Our bodies cannot escape the influence of gravity. To make our movements more efficient with the least energy required, humans have align the body closer to the vertical line. The closer a weight is to its vertical axis the less energy requires to move. When the body loses this vertical alignment the pull of the gravity is asymmetrical. The end result of the unequal pull of gravity is a progressive deterioration of the structures. Dr. Rolf believed that, "structure determines function." Therefore, a deterioration of the structures will influence the body's function. Gravity becomes a destructive force that can lead to compressions and strains of the human body.

Fascia is the main tissue of support and shape.

Fascia is a tough connective tissue which forms a three dimensional web from head to foot without interruption. It surrounds every muscle, nerve, bone, vessel and organ of the body down to the cellular level. The fascia's tendency is to remold by the forces applied to it. This tendency explains why the imbalances are created and maintain. Forces that can produce such imbalances in the human body are: repetitive movements or habitual patterns, accidents which can cause shifting of our weight to protect the injured part, and emotional states. The imbalances cause the tissue to tighten and lose its flexibility. Fascial restriction does not remain localized, soon it affects other areas away from the restriction because of its strong connections. The binding down of fascia results in abnormal pressure on nerves, muscles, bones, organs, and may lead to poor cellular efficiency.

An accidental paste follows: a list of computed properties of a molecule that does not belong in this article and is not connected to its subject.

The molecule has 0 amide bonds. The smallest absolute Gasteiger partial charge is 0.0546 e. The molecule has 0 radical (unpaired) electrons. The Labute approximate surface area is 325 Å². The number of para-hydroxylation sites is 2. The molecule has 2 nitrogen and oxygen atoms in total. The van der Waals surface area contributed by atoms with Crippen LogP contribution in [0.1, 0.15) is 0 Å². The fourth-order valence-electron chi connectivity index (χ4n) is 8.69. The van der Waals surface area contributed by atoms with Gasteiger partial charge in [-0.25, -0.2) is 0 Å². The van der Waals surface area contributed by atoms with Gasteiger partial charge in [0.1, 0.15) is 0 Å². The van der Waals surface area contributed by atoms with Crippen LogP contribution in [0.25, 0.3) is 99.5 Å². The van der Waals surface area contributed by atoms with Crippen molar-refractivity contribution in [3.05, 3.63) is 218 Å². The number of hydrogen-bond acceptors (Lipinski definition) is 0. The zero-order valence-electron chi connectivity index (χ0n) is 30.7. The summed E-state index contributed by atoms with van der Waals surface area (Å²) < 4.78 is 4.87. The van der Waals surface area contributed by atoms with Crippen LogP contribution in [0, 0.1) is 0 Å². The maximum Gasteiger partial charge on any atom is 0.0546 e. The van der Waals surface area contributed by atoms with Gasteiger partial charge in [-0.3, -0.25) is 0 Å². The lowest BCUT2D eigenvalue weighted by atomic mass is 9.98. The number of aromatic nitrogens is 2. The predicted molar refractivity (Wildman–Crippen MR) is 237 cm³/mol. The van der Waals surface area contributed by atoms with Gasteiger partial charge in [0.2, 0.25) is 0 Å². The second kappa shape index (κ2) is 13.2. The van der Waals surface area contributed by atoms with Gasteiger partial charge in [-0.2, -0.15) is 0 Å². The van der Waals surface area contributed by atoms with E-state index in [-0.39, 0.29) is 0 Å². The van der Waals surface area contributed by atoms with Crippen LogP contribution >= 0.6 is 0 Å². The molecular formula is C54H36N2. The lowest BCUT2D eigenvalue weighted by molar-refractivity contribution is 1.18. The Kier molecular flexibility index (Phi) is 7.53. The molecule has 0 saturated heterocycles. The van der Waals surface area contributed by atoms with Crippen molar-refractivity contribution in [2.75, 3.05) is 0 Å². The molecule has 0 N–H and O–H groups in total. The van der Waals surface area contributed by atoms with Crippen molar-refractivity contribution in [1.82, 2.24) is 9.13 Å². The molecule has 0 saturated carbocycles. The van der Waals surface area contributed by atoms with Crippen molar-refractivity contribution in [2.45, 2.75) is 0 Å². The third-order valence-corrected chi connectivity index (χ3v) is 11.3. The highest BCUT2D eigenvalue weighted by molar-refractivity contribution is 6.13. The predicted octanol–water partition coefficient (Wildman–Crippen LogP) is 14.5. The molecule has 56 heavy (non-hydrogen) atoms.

Techniques

Rolfing is a soft tissue manipulation. It takes advantage of the tendency of fascia to hold the shapes induced by applied forces. Rolfing is administered independent of specific pathologies, it does not treat the client's disease or symptoms. The goal is to assist the client in setting up a vertical relationship to gravity. This is done by working the entire fascia structure, starting by the superficial and work toward the deeper layers.

[Rolfing image 1] [Rolfing image 2] [Rolfing image 3]

Rolfing Series

The technique involves 10 one-hour sessions, each session is spaced one week or more apart. All work is performed in the fascia tissue.

Sessions

  1. Respiration: to free the rib cage.

  2. Balance under the body: to improve foot, ankle and knee.

  3. Lateral line: to balance front and back.

  4. Medial line: to balance left and right sides of the body.

  5. Front of Pelvis: to lengthen psoas and rectus abdominis for pelvic balance.

  6. Back of Pelvis/sacrum: weight transfer from head to feet.

  7. Balance head, neck and shoulder.

  8. Upper and lower half of the body.

  9. Upper and lower half of the body (part 2).

  10. Balance the entire body.